Being kidnapped by a multi-millionaire did have its perks.
The Spy found that the suite both he and the Sniper were being held in was very comfortable. While it didn't have the best view, it did sit close enough to the sea to get a decent look at Bianchi Beach. Even if it was through an alleyway. The streets were crowded and noisy outside of the bow window, rich citizens and foreigners mingling. Their chatter did little to disturb the lounging men. After having their items hauled upstairs, they spent most of the day preparing their weapons and planning their search. Of course, having pleasing quarters and good food did quite a bit to bolster their spirits.
As the Spy continued his gazing over busy Agami, lovely sister to Alexandria, light breathing drifted from the bed. The Sniper had succumbed to his jet lag earlier in the afternoon. It was lucky that the Spy had more or less shoved him into the bathroom before the man had passed out. If there was one thing he couldn't tolerate, it was seeing someone dirty sleeping on clean sheets. Especially on fine Egyptian cotton. Perhaps he would have fallen asleep earlier as well, had his mind not been thinking about what was happening on the other side of the world.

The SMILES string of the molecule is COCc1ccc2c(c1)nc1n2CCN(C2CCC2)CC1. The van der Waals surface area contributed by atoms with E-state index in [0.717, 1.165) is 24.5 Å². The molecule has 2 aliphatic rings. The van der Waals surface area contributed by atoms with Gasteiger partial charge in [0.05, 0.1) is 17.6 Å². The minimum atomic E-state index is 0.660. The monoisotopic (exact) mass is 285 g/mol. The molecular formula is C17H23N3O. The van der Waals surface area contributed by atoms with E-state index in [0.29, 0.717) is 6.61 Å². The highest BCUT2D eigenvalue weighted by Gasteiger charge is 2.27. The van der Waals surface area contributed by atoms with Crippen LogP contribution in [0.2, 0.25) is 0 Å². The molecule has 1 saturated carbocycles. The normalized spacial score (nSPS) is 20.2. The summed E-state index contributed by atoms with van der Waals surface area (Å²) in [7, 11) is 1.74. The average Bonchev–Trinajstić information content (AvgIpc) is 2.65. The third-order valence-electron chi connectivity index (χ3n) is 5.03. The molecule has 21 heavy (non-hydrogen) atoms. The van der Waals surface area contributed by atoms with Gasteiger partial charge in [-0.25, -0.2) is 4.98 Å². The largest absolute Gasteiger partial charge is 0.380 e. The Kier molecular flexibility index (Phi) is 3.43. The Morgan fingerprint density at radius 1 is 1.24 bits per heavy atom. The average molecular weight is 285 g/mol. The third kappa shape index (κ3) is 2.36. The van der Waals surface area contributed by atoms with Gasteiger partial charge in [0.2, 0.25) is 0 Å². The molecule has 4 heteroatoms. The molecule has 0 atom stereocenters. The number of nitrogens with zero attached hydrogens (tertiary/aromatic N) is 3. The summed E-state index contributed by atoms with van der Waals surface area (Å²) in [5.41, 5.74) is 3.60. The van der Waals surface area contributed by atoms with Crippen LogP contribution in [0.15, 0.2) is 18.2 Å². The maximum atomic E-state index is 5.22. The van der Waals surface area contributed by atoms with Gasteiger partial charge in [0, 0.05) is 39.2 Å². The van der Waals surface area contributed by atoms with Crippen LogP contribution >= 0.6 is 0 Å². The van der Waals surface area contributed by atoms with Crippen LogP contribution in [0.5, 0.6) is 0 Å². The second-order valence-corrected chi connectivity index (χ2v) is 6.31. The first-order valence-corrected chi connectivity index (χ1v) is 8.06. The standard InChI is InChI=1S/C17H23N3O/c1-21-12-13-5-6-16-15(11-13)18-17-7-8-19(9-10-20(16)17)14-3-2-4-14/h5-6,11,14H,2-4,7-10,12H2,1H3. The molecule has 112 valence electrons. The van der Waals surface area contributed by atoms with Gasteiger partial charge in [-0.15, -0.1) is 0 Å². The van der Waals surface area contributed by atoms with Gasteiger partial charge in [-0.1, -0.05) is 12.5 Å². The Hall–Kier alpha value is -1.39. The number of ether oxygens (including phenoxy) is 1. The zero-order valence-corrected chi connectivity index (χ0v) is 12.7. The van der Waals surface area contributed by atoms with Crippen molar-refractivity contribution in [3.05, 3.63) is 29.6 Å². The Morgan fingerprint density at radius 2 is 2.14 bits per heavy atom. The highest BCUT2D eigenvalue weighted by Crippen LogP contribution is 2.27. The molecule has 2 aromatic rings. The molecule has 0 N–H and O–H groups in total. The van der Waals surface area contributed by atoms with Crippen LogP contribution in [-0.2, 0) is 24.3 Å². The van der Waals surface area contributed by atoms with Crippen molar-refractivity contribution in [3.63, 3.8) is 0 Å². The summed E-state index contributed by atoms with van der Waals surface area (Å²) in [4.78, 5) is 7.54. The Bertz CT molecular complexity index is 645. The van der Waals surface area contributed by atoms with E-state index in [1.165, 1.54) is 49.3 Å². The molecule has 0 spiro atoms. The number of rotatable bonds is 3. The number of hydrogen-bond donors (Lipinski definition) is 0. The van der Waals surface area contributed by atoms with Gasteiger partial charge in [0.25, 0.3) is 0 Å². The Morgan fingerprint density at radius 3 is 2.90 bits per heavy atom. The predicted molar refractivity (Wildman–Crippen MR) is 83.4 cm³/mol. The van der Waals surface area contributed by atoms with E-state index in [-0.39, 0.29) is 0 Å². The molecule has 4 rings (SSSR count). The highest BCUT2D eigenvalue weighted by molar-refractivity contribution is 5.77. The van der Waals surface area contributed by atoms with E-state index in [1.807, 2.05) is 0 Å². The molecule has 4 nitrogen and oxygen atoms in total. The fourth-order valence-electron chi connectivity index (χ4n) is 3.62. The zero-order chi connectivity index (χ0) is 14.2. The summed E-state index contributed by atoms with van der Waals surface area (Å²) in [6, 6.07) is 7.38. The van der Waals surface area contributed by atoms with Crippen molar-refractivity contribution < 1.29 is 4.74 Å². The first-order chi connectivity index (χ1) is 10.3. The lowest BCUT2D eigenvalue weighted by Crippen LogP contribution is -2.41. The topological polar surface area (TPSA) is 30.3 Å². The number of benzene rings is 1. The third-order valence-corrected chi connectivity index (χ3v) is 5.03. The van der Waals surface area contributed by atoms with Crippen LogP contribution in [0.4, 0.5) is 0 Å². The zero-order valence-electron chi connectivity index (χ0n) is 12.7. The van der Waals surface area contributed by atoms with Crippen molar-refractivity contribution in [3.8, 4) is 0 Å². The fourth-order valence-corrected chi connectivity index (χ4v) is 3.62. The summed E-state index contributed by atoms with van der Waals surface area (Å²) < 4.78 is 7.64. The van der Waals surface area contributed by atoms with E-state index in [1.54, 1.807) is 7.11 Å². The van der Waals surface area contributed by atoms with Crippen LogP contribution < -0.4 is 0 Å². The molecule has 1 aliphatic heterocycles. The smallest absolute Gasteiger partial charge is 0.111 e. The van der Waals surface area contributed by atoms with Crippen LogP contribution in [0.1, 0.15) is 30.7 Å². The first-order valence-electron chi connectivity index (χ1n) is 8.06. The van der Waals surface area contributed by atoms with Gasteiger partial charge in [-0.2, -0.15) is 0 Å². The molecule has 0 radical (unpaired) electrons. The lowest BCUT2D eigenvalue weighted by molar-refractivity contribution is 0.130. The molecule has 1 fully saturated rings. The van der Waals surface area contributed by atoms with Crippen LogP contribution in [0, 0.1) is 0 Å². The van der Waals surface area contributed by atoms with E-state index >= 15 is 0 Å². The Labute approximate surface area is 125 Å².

The Spy turned from the window, walking to a nearby table and sofa. There, sitting on the glass table, was an ivory and gold telephone with a rotary dial. He sat down, his fingers tracing the back of the receiver. He should call her. If she could just get somewhere safer, somewhere away from Marian's eyes, then—
He clutched the phone, his fist clenching. No. These walls had ears. Even if Marian or her men didn't hear him, she'd know all the same. It would be hard to hide an international call on a receipt. As beautiful as this place was, he didn't want her here. Especially not dragged across the world by petty thugs. He didn't want that sassy, charming, gorgeous woman with him, not while there was another woman waiting for an opportunity to plunge a dagger into her back. He sighed, releasing the phone from his grasp. It would have to wait.
Shrugging off his jacket, the Spy was overcome with a heavy weight in his shoulders. He plucked his gloves off and threw them aside. His tie was the next to go. Unwinding the knot, he placed the silken strip of fabric over his gloves on the table. He undid his belt as well, the dark leather standing out sharply against his shed clothing. Walking with socked feet towards the bow window, he closed the thick curtains. Sleep would do him some good.